And now that "someone" doesn't want her to come home.
Because of a new development in the case, Sheridan returns to Whiterock. But when she's attacked a second time, it's only because of Jason's stepbrother, Cain Granger, that she survives - and Cain's the last person she wants to face. If not for their history, if not for her, Jason wouldn't have been in that parked car.
Cain knows that whoever killed his brother probably isn't a stranger at all. But figuring out that person's identity is easier said than done - especially since the killer seems to be taunting them both: "watch me".
©2008 Brenda Novak; (P)2008 Audible, Inc.
All rights reserved including the right of reproduction in whole or in part in any form. This edition is published by arrangement with Harlequin Books S.A. All characters in this book are fictitious. Any resemblance to actual persons, living or dead, is purely coincidental.
"Strong characters bring the escalating suspense to life, and the mystery is skillfully played out. Novak's smooth plotting makes for a great read." (Publishers Weekly)
Uh oh. This was pretty awful and had that "first draft" feeling. For a book marketed as romantic suspense, I have to say it fails in both categories. The leads talked at each other and I never felt any kind of connection, so the inevitable declarations of love had nothing to back it up. The suspense? Well, it was obvious who the killer was the first time he spoke and any reasonably intelligent 5-year-old would have picked up on it. On top of all that, the narrator gave the heroine an annoyingly perky voice and the hero a too-slow drawl that made him sound dull witted. Can't imagine I'll be trying any more Novak or anything else read by this narrator.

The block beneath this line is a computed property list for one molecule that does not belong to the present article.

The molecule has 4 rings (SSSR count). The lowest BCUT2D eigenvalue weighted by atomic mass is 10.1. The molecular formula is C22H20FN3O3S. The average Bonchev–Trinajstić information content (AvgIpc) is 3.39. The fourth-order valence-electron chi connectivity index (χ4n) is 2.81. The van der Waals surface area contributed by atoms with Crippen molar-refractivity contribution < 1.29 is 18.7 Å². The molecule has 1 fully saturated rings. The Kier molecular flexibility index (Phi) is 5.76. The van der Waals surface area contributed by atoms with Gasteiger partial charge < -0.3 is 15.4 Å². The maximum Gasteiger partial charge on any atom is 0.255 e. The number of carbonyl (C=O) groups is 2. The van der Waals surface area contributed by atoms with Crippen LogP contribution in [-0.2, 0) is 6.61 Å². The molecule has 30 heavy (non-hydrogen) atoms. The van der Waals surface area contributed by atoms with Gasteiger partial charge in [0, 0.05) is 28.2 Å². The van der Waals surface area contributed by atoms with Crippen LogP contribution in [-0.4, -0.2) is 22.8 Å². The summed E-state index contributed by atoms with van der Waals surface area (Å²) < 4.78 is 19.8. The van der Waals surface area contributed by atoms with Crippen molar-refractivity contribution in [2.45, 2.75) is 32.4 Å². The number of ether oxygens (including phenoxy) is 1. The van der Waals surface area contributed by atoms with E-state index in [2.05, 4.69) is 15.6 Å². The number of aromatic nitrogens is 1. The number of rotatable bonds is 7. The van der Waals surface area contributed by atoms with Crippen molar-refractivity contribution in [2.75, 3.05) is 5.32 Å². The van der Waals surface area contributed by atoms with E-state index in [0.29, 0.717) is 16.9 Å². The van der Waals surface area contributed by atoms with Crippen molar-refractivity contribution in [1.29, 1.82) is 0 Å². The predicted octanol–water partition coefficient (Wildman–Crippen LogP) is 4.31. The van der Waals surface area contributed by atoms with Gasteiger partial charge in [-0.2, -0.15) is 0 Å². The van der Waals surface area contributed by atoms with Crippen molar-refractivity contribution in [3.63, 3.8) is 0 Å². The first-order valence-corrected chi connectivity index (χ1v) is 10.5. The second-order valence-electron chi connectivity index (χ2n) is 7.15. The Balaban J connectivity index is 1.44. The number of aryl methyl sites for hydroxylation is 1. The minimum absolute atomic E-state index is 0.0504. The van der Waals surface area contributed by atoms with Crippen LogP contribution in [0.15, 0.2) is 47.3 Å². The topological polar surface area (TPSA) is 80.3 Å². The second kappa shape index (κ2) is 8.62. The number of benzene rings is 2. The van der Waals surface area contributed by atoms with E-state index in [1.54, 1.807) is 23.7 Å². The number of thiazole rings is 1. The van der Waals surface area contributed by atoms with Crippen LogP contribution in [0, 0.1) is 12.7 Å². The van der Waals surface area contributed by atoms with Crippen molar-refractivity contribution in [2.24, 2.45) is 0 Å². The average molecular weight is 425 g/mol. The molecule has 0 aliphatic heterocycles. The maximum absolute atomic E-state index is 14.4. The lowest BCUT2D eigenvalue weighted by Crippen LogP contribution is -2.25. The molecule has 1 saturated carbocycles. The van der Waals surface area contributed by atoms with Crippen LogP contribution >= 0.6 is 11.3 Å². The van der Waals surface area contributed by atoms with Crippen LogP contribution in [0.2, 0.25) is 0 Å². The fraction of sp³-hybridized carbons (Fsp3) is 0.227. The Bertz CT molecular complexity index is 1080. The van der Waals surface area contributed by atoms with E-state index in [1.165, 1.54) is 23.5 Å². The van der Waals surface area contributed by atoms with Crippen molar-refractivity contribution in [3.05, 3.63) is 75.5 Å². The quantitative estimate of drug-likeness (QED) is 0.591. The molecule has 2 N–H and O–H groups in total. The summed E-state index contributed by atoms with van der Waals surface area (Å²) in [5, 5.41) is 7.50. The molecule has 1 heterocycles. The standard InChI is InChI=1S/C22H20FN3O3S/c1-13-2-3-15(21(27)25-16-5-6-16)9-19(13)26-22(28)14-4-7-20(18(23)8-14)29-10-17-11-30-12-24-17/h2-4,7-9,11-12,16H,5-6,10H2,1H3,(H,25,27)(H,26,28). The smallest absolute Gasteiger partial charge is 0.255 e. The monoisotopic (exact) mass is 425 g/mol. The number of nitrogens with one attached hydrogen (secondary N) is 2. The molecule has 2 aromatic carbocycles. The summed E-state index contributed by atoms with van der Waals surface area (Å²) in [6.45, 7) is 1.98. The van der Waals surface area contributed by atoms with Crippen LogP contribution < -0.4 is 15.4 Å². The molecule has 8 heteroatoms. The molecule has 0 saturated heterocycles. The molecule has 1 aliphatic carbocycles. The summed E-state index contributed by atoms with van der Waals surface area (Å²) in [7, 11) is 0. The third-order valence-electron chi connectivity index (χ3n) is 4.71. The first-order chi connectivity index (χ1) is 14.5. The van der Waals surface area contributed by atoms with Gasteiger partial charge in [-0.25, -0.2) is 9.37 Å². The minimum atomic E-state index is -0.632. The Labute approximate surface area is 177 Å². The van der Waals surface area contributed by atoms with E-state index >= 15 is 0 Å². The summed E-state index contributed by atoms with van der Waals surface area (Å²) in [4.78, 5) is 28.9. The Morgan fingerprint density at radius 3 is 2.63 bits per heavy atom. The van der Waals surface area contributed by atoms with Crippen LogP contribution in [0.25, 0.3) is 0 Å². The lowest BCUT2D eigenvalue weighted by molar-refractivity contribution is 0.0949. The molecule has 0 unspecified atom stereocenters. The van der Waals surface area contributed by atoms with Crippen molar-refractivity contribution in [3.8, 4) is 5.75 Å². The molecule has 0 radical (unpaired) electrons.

I wish I had read her review before purchasing but she was spot on! I didn't care what happened to any of the characters and the heroes slow drawl grated on my nerves the suspense just wasn't there
This book was pretty good although Cain seem to lack the interest to draw me in. He was far to distance. But I like how Brenda has a way of catching you off guard with who the villain is.
I hate to give a harsh critique, so I'll try not to do that here. Maybe it was the narrator (she has a nice tone, but sounded more like a news broadcaster), maybe it was the outrageousness of some of the events (the police alone gave me a headache), but I just couldn't get into this. It was a struggle.
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